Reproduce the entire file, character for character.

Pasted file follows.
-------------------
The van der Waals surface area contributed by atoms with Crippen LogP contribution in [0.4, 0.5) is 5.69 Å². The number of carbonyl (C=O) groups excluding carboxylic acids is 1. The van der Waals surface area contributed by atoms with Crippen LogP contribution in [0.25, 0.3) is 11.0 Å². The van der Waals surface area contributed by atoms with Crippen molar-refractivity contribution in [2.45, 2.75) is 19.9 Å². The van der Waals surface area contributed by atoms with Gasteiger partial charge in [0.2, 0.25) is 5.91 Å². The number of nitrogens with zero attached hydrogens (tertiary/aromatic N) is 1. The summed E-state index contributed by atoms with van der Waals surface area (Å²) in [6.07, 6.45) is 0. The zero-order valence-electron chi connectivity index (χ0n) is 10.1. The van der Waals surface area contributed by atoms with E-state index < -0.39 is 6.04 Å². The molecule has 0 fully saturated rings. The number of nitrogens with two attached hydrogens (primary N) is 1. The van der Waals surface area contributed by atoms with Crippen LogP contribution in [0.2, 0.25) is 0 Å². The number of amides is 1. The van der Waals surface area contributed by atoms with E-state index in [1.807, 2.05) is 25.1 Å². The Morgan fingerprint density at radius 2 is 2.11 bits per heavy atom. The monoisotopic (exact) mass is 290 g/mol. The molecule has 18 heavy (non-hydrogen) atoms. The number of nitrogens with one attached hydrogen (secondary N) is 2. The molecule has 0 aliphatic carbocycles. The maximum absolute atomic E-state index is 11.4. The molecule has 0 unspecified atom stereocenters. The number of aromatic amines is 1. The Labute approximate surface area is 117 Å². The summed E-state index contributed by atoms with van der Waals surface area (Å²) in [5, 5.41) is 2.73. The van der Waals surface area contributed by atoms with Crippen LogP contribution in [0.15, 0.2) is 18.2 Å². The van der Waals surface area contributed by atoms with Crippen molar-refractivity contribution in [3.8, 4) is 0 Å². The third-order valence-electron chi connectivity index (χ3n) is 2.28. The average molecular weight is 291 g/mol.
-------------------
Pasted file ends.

The van der Waals surface area contributed by atoms with Crippen LogP contribution in [0.4, 0.5) is 5.69 Å². The number of carbonyl (C=O) groups excluding carboxylic acids is 1. The van der Waals surface area contributed by atoms with Crippen LogP contribution in [0.25, 0.3) is 11.0 Å². The van der Waals surface area contributed by atoms with Crippen molar-refractivity contribution in [2.45, 2.75) is 19.9 Å². The van der Waals surface area contributed by atoms with Gasteiger partial charge in [0.2, 0.25) is 5.91 Å². The number of nitrogens with zero attached hydrogens (tertiary/aromatic N) is 1. The summed E-state index contributed by atoms with van der Waals surface area (Å²) in [6.07, 6.45) is 0. The zero-order valence-electron chi connectivity index (χ0n) is 10.1. The van der Waals surface area contributed by atoms with E-state index < -0.39 is 6.04 Å². The molecule has 0 fully saturated rings. The number of nitrogens with two attached hydrogens (primary N) is 1. The van der Waals surface area contributed by atoms with Crippen LogP contribution in [0.2, 0.25) is 0 Å². The number of amides is 1. The van der Waals surface area contributed by atoms with E-state index in [1.807, 2.05) is 25.1 Å². The Morgan fingerprint density at radius 2 is 2.11 bits per heavy atom. The monoisotopic (exact) mass is 290 g/mol. The molecule has 18 heavy (non-hydrogen) atoms. The number of nitrogens with one attached hydrogen (secondary N) is 2. The molecule has 0 aliphatic carbocycles. The maximum absolute atomic E-state index is 11.4. The molecule has 0 unspecified atom stereocenters. The number of aromatic amines is 1. The Labute approximate surface area is 117 Å². The summed E-state index contributed by atoms with van der Waals surface area (Å²) in [5, 5.41) is 2.73. The van der Waals surface area contributed by atoms with Crippen LogP contribution in [0.15, 0.2) is 18.2 Å². The van der Waals surface area contributed by atoms with Crippen molar-refractivity contribution in [3.8, 4) is 0 Å². The third-order valence-electron chi connectivity index (χ3n) is 2.28. The average molecular weight is 291 g/mol.